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People are fleeing Washington State at unprecedented rates, resulting in huge tax declines

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Washington state's taxpayer population dropped significantly as well as its taxable revenue from 2021 to 2022, IRS data shows

Seattle, Washington – Recent Internal Revenue Service (IRS) data shows that between 2021 and 2022 Washington state’s taxpayer population dropped significantly as well as its taxable revenue. Along with a drop of almost $1.66 billion in taxable revenue, the net loss counted 18,498 people and their families.

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With this outflow, the state ranks as having the ninth biggest national taxpayer loss—a concerning trend given the numbers from past years. This year’s figures reflect a more alarming fiscal outflow than last year’s IRS data, which noted a drop of almost 14,000 individuals but a rise of $200 million in adjusted gross income.

Examining migratory patterns, the IRS found that just 203,735 new taxpayers entered Washington while 222,533 taxpayers left the state. Almost 19,000 taxpayers were lost net from this migration. The financial impact is clear: those departing carried $14.62 billion in adjusted gross income; in contrast, arriving taxpayers brought in $12.96 billion, resulting in a $1.66 billion gap.

What comes as a surprise is the fact that Washington remained a preferred destination for Californians even with the general drop. According to the records, 44,160 Californian taxpayers moved to Washington carrying over $3.815 billion in adjusted gross income. But with 29,096 taxpayers bringing more than $2.97 billion with them, California also proved to be the most sought-after location for Washingtonians leaving.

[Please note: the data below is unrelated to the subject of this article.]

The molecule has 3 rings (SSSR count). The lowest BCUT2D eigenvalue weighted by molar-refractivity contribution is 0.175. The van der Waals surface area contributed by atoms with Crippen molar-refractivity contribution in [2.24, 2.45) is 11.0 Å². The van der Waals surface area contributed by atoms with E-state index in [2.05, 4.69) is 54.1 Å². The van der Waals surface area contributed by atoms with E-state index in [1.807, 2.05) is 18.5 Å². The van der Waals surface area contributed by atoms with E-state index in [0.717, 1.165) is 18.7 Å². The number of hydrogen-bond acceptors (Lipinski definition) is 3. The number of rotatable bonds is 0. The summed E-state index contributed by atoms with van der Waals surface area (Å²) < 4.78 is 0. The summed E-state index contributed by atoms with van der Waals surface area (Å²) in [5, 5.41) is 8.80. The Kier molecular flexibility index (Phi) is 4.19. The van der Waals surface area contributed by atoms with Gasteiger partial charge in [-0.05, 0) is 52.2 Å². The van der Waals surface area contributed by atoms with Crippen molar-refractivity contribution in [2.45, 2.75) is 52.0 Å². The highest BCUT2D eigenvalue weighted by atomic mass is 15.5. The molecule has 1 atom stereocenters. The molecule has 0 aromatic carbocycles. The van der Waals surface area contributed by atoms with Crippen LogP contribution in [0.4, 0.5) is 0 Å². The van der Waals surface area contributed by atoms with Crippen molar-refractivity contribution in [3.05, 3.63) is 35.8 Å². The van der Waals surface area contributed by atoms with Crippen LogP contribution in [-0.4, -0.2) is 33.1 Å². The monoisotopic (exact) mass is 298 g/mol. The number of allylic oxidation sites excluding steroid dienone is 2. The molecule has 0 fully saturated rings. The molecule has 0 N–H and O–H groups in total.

Washington state's taxpayer population dropped significantly as well as its taxable revenue from 2021 to 2022, IRS data shows

Credit: Deposit Photos

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Washington state is popular since it does not impose a state income tax, which would usually draw in people. It does, however, levy a capital gains tax, which the state Supreme Court maintained last year upon introduction in 2021. Not relevant to real estate transactions, this tax—which includes a 7% levy on the sale or exchange of long-term capital assets exceeding $262,000—is linked to inflation.

While citizens and legislators consider these changes, Initiative 2109—which seeks to eliminate the capital gains tax—will show up on the ballot this November. The result could have a major influence on state migration patterns as well as future budgetary policies.

On a more general level, IRS data also indicated national migration trends whereby Florida became the largest gainer, adding 245,334 residents and over $36 billion in modified gross income. California witnessed the most notable migration on the other side, losing almost 307,117 taxpayers with adjusted gross income flowing out of the state totaling more than $23 billion.

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These numbers show continuous changes in the demographic and economic environments all throughout the United States, shaped by elements from living expenses to tax laws to work possibilities. States like Washington will keep tackling these difficulties; the choices voters make this November could provide significant direction for the future.

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